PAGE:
Review of “Aestus: Book 1: The City”

I came across this book a few months ago after meeting the author on Twitter. The ideas that brought her to write the book intrigued me, so I picked up an ebook copy of it and its followup novel, which I immediately jumped into after finishing book one. I had recently finished reading Frank Herbert’s epic novel Dune when I saw the review of another reader of Aestus who had compared the world of this book to Dune. I had to investigate.

The book series title “Aestus” does not appear in the text of the story, but upon googling the term I realized how it related to the tale. The Latin word means heat, or fire, a reference to the setting of the story in a post apocalyptic subterranean society which is hiding from the heat of the daytime temperatures of Earth’s out-of-control, post-war climate. The story begins with the main character Jossey, who is an engineer of solar technology. She and her team are descending into the dark tunnels leading to their underground city at the end of a night of working on the surface. The underground city protects them from the heat of day and the frightening creatures that are the nemesis of the city dwellers.

The first chapters introduce the reader to a dark underground world of tunnels and the Onlar – frightening creatures who pursue the main character Jossey and her team of engineers. At first I thought this book would just be a sci-fi horror tale of monsters and fear of the dark, but as the story progressed, I found the author was building a much larger mystery with complex characters and a much deeper plot.

The incremental revealing of new characters, their motives, emotions, and back history is very well done. Understanding of who they are and their intentions is given slowly and steadily to the reader over the course of the book. I especially found the emotional interactions between several of the characters to be very intriguing, realistic, and well written. The ever growing and changing characters present a mystery to solve as Jossey decides who to trust while discovering that some things in her underground city are not always as they first appear.

This first book has a number of well presented plot mysteries for the reader which are paid off throughout the course of the book. I loved how unknown aspects of the city and the overall story are revealed with many surprising revelations. Some I saw coming, but many surprised me. The plot twists don’t feel contrived either. They’re subtly hinted at for the reader. Many “ah-ha” moments are experienced making the growing plot even more interesting as the tale expands.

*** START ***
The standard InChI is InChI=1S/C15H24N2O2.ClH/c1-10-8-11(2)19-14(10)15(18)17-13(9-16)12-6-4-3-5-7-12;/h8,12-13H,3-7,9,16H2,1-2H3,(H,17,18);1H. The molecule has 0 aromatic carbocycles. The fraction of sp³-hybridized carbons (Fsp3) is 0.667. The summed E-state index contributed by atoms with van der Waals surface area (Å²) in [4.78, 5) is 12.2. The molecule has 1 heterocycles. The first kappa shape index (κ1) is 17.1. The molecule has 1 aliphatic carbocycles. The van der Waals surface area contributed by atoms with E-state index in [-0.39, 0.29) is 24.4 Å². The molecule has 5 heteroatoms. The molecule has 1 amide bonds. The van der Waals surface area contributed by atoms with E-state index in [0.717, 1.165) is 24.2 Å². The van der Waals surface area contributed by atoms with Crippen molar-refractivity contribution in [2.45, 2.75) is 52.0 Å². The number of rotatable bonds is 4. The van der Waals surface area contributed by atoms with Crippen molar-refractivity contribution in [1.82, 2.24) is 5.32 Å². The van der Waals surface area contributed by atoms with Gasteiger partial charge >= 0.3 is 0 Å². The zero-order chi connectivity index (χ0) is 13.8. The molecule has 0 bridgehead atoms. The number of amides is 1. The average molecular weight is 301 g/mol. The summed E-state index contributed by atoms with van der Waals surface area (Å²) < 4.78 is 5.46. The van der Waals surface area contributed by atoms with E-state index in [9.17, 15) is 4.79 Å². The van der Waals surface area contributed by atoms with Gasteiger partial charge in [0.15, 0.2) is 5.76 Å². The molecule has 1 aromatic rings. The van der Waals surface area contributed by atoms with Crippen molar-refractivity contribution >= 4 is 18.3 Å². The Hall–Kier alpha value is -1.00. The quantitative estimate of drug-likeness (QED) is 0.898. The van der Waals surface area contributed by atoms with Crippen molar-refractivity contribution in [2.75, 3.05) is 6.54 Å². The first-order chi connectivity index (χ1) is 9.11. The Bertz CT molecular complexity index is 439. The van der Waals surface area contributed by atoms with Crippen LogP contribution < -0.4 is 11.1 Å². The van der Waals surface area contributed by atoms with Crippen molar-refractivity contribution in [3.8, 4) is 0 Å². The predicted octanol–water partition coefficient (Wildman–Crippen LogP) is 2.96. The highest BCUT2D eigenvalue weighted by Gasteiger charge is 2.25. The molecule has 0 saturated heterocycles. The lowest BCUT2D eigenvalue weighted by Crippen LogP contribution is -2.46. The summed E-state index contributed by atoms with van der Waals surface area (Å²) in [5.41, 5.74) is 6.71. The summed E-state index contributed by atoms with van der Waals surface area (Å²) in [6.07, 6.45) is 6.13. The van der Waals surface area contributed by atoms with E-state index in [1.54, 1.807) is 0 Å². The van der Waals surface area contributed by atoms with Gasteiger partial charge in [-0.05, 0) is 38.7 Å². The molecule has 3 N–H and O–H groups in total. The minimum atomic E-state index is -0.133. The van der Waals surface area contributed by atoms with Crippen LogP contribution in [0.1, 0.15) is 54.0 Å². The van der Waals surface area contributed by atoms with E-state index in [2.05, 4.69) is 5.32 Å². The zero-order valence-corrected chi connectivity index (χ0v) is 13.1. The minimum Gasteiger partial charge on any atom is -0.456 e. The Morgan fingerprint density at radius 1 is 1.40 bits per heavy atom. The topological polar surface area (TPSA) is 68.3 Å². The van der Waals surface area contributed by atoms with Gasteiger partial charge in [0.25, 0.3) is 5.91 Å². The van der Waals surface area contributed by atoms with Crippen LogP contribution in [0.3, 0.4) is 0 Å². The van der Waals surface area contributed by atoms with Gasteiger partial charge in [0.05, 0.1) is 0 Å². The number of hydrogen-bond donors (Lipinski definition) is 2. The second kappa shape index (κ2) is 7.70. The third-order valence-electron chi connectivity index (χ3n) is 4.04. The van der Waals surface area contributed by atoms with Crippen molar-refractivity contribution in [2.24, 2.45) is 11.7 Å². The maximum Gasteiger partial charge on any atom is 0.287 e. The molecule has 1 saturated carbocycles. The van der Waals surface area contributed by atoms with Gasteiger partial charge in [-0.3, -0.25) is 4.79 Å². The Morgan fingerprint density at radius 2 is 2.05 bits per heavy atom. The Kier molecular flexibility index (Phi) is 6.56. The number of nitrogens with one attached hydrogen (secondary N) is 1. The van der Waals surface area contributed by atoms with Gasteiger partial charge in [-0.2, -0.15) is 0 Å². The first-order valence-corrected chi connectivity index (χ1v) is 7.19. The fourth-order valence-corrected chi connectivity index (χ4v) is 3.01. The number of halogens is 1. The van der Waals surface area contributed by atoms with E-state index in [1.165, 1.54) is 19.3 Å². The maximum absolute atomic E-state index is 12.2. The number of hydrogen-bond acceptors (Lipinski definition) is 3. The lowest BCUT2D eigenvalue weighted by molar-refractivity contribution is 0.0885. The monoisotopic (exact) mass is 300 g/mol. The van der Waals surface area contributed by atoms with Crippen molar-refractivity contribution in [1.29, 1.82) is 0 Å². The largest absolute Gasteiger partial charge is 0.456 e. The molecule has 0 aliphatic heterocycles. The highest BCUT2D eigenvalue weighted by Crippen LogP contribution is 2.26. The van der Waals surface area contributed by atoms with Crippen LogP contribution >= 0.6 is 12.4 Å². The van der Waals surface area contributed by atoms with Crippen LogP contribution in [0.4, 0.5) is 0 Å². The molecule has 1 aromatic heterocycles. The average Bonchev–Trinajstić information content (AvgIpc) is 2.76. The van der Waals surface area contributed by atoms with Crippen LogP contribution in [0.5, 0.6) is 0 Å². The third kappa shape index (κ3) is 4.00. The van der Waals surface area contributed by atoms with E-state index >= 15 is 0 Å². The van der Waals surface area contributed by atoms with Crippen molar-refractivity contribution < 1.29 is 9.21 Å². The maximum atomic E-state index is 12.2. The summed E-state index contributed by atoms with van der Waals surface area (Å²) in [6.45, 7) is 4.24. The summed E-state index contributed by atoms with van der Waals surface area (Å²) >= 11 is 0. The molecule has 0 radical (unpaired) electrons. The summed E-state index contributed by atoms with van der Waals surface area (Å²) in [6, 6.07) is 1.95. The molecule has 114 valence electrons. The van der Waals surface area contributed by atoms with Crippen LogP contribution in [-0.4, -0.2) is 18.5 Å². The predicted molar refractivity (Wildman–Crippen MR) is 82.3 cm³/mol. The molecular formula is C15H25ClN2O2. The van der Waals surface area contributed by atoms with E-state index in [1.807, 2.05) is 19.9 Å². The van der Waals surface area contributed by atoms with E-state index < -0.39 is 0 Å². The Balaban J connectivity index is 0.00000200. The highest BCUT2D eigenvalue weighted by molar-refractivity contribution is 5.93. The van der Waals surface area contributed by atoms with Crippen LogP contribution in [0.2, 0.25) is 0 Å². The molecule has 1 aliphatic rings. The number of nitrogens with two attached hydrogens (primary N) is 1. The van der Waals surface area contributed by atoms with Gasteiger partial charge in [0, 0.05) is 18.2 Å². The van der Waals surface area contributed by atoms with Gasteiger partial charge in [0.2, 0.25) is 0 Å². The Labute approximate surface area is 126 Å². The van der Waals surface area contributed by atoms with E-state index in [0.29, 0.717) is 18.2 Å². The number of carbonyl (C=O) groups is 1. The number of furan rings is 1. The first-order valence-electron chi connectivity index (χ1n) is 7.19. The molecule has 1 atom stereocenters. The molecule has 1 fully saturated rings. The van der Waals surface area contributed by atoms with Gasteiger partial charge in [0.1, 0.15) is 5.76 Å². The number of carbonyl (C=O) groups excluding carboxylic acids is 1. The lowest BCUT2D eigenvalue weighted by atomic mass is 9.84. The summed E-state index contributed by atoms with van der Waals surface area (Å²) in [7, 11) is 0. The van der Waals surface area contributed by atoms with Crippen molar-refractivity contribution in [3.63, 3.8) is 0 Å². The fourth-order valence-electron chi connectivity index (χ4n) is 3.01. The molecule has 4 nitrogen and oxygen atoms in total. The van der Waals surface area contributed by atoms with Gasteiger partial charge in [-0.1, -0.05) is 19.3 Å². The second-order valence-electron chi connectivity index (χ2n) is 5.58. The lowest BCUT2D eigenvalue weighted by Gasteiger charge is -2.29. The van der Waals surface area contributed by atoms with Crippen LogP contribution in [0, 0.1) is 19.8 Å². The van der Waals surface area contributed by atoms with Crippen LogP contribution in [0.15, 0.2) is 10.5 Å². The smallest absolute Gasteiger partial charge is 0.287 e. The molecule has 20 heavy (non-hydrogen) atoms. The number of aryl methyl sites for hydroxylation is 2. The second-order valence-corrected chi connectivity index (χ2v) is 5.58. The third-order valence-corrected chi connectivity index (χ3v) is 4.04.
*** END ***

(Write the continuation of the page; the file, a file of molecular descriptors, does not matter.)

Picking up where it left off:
Overall, I greatly enjoyed the adventure and fascinating characters in this story. While there are a few editing related issues that I think could have tightened up and possibly strengthened the tale, the storytelling was still the overriding strength of the book. Replacing some of the “LY” adverb use with more hinted-at sensory and emotion-based imagery might have given an even deeper feeling of “being there” in some spots. (I guess I can’t break from reading as a picky editor! Others might not find these stood out as much as they did to me). Possibly a few more editing passes could make the writing a little stronger, but in the end I overlooked these minor issues since the story and characters drew me further and further into an intriguing tale.

This first book ends with a new understanding of the plight of the characters and their perception of their world, but not all problems are resolved. Many payoffs for mysterious characters, motives, and plot lines are wrapped up at the end of the book, but since this is a multi-book story, the ending presents a major unresolved issue, obviously intended to make the reader press on into book two.

At first I was unsure if this uncompleted plot issue felt unsatisfactory to me, but the more I thought about it, the more I realized I liked where it left me as a reader. The first book has a number of huge payoffs, establishing a new playing field for book two. The unresolved plot issues at the end of book one were exciting enough to make me want to immediately jump into the second book right away – which is not something that has always happened for me in other series novels.